In previewing the new issue of the Claremont Review of Books (subscribe here) yesterday we featured Bill Voegeli’s demolition of Michael Grunwald’s panegyric supporting the godawful stimulus bill of 2009, enacted right around the time that the recession was ending (according to the National Bureau of Economic Research). We continue our preview today with Hillsdale College Professor R.J. Pestritto’s review of Theodore Roosevelt and the American Political Tradition, by Bowdoin College’s Gary M. Pendy Professor of Social Sciences Jean Yarbrough.
As Jonah Goldberg noted in a recent CRB review, the conservative critique of the progressive movement can be traced almost wholly to the groundbreaking work of scholars affiliated with the Claremont Institute. Professor Pestritto is arguably the foremost of those scholars in this realm. Witness his book Woodrow Wilson and the Roots of Modern Liberalism. Professor Pestritto is therefore the perfect match for Professor Yarbrough’s book, and I chose to preview his review to illustrate the ideal pairing of book with reviewer that the CRB so frequently achieves.
Where does Theodore Roosevelt fit in the American political tradition? What are we to make of his progressivism combined with other attributes that we admire? Conservatives have long had an uneasy relationship with TR. On the one hand, we are attracted to his brash confidence and forthright love of this great land. On the other hand, he founded the Progressive Party and delivered the 1912 election to Woodrow Wilson.
Professor Yarbrough carefully examines Roosevelt’s writings and speeches, tracing the arc of his thought from his days as a Harvard undergraduate. Among other things, the book performs a feat of intellectual reconstruction. Professor Yarbrough demonstrates how inimical Roosevelt’s thought was to that of his purported political heroes. Yarbrough’s book makes a signal contribution to American political history — and to understanding the source of our current struggles. Recall, for example, Obama’s journey in December 2011 to Osawatomie, Kansas, to tout his agenda and roast Republicans. (The White House text of Obama’s speech is posted here.)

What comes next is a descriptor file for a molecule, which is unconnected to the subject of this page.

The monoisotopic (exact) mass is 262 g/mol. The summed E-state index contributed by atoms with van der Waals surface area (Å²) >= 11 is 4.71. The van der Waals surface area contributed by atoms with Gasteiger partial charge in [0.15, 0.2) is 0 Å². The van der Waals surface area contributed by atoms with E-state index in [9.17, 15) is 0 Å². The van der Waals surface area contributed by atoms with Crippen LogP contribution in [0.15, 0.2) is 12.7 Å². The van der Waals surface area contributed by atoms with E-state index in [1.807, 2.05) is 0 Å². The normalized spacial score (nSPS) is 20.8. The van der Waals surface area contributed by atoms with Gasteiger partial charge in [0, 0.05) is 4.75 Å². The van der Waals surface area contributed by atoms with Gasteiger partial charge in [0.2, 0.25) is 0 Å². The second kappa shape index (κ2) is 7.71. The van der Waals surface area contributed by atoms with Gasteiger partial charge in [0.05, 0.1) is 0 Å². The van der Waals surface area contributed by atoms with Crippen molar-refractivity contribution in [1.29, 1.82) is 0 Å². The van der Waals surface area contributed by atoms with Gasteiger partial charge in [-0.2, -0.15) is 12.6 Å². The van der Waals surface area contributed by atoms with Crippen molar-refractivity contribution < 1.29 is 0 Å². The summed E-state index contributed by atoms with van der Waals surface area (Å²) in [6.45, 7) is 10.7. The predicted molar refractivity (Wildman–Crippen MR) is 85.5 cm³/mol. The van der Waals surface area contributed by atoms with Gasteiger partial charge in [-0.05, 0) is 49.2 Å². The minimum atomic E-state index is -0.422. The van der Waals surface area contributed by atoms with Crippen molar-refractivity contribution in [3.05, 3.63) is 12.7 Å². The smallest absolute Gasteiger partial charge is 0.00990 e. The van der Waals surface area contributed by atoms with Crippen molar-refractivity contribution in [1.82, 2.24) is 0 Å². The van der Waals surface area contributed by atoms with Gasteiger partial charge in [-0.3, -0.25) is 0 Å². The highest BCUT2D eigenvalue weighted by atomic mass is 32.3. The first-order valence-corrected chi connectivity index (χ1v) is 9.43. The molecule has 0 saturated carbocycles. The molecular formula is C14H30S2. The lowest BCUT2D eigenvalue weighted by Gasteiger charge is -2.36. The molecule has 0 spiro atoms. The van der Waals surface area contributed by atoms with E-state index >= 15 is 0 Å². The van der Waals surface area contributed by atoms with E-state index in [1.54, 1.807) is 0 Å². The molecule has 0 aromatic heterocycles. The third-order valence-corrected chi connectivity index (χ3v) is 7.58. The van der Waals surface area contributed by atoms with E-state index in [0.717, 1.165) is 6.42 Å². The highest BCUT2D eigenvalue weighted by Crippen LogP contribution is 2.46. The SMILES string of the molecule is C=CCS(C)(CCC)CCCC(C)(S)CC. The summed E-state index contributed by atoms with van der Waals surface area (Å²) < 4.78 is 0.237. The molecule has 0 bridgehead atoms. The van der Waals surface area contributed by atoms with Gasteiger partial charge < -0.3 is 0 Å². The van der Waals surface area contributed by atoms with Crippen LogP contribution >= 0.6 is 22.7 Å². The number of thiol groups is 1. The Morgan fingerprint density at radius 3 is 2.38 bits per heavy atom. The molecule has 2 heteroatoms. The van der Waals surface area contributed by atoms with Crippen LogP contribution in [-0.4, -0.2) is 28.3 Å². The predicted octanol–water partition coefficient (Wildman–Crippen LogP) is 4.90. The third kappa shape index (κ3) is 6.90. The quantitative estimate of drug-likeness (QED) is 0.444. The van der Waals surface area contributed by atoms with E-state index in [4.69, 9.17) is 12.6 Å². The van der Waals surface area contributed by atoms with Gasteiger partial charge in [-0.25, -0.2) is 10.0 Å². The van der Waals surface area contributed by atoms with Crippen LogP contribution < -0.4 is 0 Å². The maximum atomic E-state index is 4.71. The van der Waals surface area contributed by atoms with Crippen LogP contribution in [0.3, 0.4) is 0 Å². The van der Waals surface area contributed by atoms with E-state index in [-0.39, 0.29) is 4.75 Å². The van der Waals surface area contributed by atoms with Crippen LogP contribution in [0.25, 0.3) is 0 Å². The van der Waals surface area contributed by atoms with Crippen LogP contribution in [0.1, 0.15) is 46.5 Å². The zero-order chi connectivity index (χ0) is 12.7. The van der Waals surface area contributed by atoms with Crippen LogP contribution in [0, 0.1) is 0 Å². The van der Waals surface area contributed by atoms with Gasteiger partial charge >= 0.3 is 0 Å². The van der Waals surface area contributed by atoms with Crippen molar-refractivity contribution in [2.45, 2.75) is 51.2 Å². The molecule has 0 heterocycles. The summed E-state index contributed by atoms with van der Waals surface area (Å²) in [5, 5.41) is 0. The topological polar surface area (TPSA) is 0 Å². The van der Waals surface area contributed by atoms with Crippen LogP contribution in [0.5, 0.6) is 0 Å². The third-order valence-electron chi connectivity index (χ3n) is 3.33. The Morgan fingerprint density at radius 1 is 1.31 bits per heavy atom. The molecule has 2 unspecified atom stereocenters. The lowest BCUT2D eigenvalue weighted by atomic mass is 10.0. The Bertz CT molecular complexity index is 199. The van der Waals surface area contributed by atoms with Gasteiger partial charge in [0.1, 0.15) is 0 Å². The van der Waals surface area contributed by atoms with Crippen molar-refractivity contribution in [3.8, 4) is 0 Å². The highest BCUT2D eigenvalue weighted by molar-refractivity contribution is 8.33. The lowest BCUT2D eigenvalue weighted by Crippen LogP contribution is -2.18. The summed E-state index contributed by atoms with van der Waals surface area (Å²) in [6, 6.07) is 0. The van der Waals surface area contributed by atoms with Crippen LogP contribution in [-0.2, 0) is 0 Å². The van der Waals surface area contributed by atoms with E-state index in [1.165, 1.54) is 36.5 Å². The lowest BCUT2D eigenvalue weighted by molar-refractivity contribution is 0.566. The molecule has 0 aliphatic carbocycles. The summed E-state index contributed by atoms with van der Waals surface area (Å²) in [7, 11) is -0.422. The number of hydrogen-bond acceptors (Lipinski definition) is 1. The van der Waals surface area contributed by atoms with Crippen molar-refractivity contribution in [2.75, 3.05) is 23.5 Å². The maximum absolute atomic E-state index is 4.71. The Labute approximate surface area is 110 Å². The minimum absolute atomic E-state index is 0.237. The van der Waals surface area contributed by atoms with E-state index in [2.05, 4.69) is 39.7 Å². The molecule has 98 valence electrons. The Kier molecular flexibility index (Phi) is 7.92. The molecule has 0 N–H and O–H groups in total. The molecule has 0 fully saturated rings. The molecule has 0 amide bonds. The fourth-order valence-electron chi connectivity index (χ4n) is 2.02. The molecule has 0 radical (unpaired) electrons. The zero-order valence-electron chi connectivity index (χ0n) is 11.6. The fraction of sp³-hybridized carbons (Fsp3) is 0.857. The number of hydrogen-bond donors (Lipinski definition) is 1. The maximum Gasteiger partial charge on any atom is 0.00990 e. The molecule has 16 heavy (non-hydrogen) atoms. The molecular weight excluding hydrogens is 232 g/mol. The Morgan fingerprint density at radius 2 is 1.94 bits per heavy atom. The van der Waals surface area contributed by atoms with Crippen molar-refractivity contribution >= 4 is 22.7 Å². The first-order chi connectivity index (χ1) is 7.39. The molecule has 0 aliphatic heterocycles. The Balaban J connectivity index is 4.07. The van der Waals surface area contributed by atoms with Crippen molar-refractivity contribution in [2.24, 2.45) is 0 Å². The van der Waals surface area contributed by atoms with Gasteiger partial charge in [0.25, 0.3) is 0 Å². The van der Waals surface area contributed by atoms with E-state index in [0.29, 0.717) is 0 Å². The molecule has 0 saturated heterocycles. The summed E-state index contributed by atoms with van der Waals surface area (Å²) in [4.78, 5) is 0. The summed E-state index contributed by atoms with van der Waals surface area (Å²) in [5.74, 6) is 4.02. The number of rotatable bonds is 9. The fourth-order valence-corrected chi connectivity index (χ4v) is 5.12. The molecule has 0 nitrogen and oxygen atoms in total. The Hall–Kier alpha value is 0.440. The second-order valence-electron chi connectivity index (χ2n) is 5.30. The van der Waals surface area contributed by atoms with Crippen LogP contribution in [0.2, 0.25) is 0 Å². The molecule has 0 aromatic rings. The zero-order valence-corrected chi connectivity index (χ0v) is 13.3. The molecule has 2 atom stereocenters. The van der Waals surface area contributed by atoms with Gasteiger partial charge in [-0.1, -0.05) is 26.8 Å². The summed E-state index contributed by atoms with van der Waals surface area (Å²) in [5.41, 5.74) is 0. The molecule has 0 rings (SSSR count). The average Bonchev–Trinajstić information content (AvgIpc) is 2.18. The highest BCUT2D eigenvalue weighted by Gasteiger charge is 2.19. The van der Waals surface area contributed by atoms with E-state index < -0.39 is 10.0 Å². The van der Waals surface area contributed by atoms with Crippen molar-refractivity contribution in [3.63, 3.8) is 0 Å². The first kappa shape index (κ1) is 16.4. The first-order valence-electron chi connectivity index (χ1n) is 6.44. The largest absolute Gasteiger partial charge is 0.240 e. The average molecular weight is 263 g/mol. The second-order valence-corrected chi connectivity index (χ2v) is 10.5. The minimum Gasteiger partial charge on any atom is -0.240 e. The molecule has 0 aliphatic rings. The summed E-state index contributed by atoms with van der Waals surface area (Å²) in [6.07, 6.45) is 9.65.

Why Osawatomie? Obama sought out the spot where TR had given his famous address trumpeting a new progressive agenda 101 years earlier.
No book on TR prior to Professor Yarbrough’s has given anywhere near an adequate account of his thought. In “A bully’s pulpit,” Pestritto lauds Professor Yarbrough’s book and, though she herself doesn’t disclose whether she prefers the thought of TR or that of the founders, gives her high praise for drawing the line of demarcation so clearly that even a madly charging Bull Moose couldn’t fail to see it.